At my high school, the whole purpose of the Portuguese (“pork chop”) kids seemed to be to make the Italians look smart or something.
I, for one, was about to suggest to those who compare the Cairo uprising with that of April 25 [Portugal revolution of 1974] the end of Communism in Eastern Europe, to count the number of reporters who were raped – excuse me – sexually assaulted, by crowds in Lisbon in 1974 or Budapest in 1989. But I gave up the idea. The vaguest reticence to agree on the intrinsic purity of ecstatic Muslims quickly raises insinuations of “Islamophobia” and “racism.” (…)
I confess: my name is Alberto and I’m a little “Islamophobic.” (…)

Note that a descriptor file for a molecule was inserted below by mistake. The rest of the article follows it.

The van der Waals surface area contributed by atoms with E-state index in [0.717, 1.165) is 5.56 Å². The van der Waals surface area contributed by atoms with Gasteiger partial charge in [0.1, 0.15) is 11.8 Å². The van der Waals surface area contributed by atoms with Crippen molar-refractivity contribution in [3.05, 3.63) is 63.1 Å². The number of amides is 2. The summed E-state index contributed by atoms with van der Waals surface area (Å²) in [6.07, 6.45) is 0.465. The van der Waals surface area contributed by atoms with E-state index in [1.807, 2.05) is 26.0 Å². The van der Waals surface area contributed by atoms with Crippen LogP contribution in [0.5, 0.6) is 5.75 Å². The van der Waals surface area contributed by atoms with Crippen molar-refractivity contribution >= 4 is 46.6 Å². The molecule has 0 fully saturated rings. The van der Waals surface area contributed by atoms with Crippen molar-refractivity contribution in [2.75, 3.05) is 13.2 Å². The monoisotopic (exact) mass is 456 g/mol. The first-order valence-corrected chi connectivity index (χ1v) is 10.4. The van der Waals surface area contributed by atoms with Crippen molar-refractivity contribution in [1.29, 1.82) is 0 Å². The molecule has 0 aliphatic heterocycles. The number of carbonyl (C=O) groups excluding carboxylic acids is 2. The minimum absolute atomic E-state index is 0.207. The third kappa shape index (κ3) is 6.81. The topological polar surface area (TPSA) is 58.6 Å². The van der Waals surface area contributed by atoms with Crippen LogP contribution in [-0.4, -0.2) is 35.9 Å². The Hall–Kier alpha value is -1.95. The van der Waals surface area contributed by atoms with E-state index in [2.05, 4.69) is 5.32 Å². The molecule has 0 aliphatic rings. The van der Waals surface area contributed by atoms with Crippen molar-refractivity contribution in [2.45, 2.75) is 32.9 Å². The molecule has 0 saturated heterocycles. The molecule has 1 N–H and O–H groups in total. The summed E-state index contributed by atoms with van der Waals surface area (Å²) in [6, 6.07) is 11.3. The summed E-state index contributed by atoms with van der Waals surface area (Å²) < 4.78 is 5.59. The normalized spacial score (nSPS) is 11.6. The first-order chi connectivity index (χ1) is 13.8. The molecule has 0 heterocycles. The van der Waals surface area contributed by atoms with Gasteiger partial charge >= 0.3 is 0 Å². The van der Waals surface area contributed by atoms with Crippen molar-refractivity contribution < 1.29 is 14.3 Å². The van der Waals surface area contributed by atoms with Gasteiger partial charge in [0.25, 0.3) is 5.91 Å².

Perhaps it’s because the presumed “moderate” Muslim majority are discrete or missing in the condemnation of immoderate Muslims. Perhaps it’s because, in the few democratic opportunities available to them, so-called “moderate” Muslims insist on voting for less moderate parties (as in Algeria and Gaza, for example). Perhaps it’s because a considerable number of Muslims feel offended by the freedoms that the West took centuries to achieve, including the critical but unappreciated fundamental right to mockery. Perhaps it’s because countless Muslim immigrants to the West reject any attempt to integrate, and instead, seek to impose their respective (admirable) traditions. Perhaps it’s because, in the West, Islamic fervor has won the sympathy of the totalitarian spirit of the right (I’ve seen skinheads parading with Palestinian headscarves demonstrating in favor of Iran) and, today in particular, the left.